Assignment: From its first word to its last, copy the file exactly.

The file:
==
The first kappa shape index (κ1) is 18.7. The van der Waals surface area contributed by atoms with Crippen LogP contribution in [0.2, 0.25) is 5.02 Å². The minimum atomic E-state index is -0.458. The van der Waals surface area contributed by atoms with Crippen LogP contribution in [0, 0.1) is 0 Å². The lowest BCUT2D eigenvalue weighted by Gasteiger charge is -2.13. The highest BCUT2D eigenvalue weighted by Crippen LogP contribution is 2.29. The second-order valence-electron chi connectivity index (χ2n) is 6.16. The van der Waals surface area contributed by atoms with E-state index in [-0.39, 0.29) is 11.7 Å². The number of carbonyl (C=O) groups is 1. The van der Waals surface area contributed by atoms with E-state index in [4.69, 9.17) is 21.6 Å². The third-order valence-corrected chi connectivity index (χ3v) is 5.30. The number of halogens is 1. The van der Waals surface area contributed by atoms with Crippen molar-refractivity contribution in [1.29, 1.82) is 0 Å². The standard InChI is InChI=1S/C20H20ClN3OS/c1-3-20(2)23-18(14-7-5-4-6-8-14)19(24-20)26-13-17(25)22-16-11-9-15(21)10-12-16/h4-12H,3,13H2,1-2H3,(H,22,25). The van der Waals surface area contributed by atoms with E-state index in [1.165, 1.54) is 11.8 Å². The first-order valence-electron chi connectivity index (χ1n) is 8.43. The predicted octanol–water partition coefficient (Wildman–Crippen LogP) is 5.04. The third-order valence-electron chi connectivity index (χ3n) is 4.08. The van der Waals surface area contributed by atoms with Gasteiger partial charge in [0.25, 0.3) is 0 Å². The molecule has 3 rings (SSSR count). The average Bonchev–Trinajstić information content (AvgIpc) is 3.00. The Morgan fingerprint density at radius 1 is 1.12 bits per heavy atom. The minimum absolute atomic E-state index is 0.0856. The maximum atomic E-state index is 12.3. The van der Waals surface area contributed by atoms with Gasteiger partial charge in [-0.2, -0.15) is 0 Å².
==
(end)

The first kappa shape index (κ1) is 18.7. The van der Waals surface area contributed by atoms with Crippen LogP contribution in [0.2, 0.25) is 5.02 Å². The minimum atomic E-state index is -0.458. The van der Waals surface area contributed by atoms with Crippen LogP contribution in [0, 0.1) is 0 Å². The lowest BCUT2D eigenvalue weighted by Gasteiger charge is -2.13. The highest BCUT2D eigenvalue weighted by Crippen LogP contribution is 2.29. The second-order valence-electron chi connectivity index (χ2n) is 6.16. The van der Waals surface area contributed by atoms with E-state index in [-0.39, 0.29) is 11.7 Å². The number of carbonyl (C=O) groups is 1. The van der Waals surface area contributed by atoms with E-state index in [4.69, 9.17) is 21.6 Å². The third-order valence-corrected chi connectivity index (χ3v) is 5.30. The number of halogens is 1. The van der Waals surface area contributed by atoms with Crippen molar-refractivity contribution in [1.29, 1.82) is 0 Å². The standard InChI is InChI=1S/C20H20ClN3OS/c1-3-20(2)23-18(14-7-5-4-6-8-14)19(24-20)26-13-17(25)22-16-11-9-15(21)10-12-16/h4-12H,3,13H2,1-2H3,(H,22,25). The van der Waals surface area contributed by atoms with E-state index in [1.165, 1.54) is 11.8 Å². The first-order valence-electron chi connectivity index (χ1n) is 8.43. The predicted octanol–water partition coefficient (Wildman–Crippen LogP) is 5.04. The third-order valence-electron chi connectivity index (χ3n) is 4.08. The van der Waals surface area contributed by atoms with Gasteiger partial charge in [0.25, 0.3) is 0 Å². The molecule has 3 rings (SSSR count). The average Bonchev–Trinajstić information content (AvgIpc) is 3.00. The Morgan fingerprint density at radius 1 is 1.12 bits per heavy atom. The minimum absolute atomic E-state index is 0.0856. The maximum atomic E-state index is 12.3. The van der Waals surface area contributed by atoms with Gasteiger partial charge in [-0.2, -0.15) is 0 Å².